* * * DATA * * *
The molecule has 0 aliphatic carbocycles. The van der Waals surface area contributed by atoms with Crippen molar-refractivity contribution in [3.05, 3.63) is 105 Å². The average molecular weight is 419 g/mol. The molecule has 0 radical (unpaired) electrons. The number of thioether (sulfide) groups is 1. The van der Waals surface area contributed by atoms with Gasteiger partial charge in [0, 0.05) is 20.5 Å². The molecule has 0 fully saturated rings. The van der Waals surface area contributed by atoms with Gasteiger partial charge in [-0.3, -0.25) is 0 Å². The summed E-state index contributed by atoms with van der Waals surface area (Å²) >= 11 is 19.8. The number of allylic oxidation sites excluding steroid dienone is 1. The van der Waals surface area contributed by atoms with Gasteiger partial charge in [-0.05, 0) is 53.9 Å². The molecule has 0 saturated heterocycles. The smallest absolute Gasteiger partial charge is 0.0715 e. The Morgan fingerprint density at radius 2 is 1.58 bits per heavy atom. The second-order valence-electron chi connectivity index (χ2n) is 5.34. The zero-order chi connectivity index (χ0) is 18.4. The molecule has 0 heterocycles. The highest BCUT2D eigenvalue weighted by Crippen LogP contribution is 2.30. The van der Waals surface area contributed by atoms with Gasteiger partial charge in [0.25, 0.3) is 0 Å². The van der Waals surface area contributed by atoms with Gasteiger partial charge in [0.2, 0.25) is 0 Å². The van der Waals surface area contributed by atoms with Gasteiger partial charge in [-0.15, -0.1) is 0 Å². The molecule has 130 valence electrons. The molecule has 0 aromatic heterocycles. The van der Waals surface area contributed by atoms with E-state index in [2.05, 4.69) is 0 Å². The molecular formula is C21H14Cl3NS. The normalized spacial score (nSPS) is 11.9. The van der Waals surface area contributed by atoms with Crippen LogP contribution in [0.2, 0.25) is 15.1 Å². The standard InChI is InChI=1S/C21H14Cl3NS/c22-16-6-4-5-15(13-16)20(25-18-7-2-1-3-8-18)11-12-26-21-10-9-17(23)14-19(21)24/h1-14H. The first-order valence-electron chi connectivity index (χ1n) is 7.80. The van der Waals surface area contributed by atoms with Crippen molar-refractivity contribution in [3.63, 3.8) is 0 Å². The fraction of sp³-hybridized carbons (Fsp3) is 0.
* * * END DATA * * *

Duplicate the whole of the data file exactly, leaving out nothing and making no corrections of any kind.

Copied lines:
The molecule has 0 aliphatic carbocycles. The van der Waals surface area contributed by atoms with Crippen molar-refractivity contribution in [3.05, 3.63) is 105 Å². The average molecular weight is 419 g/mol. The molecule has 0 radical (unpaired) electrons. The number of thioether (sulfide) groups is 1. The van der Waals surface area contributed by atoms with Gasteiger partial charge in [0, 0.05) is 20.5 Å². The molecule has 0 fully saturated rings. The van der Waals surface area contributed by atoms with Gasteiger partial charge in [-0.3, -0.25) is 0 Å². The summed E-state index contributed by atoms with van der Waals surface area (Å²) >= 11 is 19.8. The number of allylic oxidation sites excluding steroid dienone is 1. The van der Waals surface area contributed by atoms with Gasteiger partial charge in [-0.05, 0) is 53.9 Å². The molecule has 0 saturated heterocycles. The smallest absolute Gasteiger partial charge is 0.0715 e. The Morgan fingerprint density at radius 2 is 1.58 bits per heavy atom. The second-order valence-electron chi connectivity index (χ2n) is 5.34. The zero-order chi connectivity index (χ0) is 18.4. The molecule has 0 heterocycles. The highest BCUT2D eigenvalue weighted by Crippen LogP contribution is 2.30. The van der Waals surface area contributed by atoms with Gasteiger partial charge in [0.25, 0.3) is 0 Å². The van der Waals surface area contributed by atoms with Gasteiger partial charge in [0.2, 0.25) is 0 Å². The van der Waals surface area contributed by atoms with Gasteiger partial charge in [-0.15, -0.1) is 0 Å². The molecule has 130 valence electrons. The molecule has 0 aromatic heterocycles. The van der Waals surface area contributed by atoms with E-state index in [2.05, 4.69) is 0 Å². The molecular formula is C21H14Cl3NS. The normalized spacial score (nSPS) is 11.9. The van der Waals surface area contributed by atoms with Crippen LogP contribution in [0.2, 0.25) is 15.1 Å². The standard InChI is InChI=1S/C21H14Cl3NS/c22-16-6-4-5-15(13-16)20(25-18-7-2-1-3-8-18)11-12-26-21-10-9-17(23)14-19(21)24/h1-14H. The first-order valence-electron chi connectivity index (χ1n) is 7.80. The van der Waals surface area contributed by atoms with Crippen molar-refractivity contribution in [3.63, 3.8) is 0 Å². The fraction of sp³-hybridized carbons (Fsp3) is 0.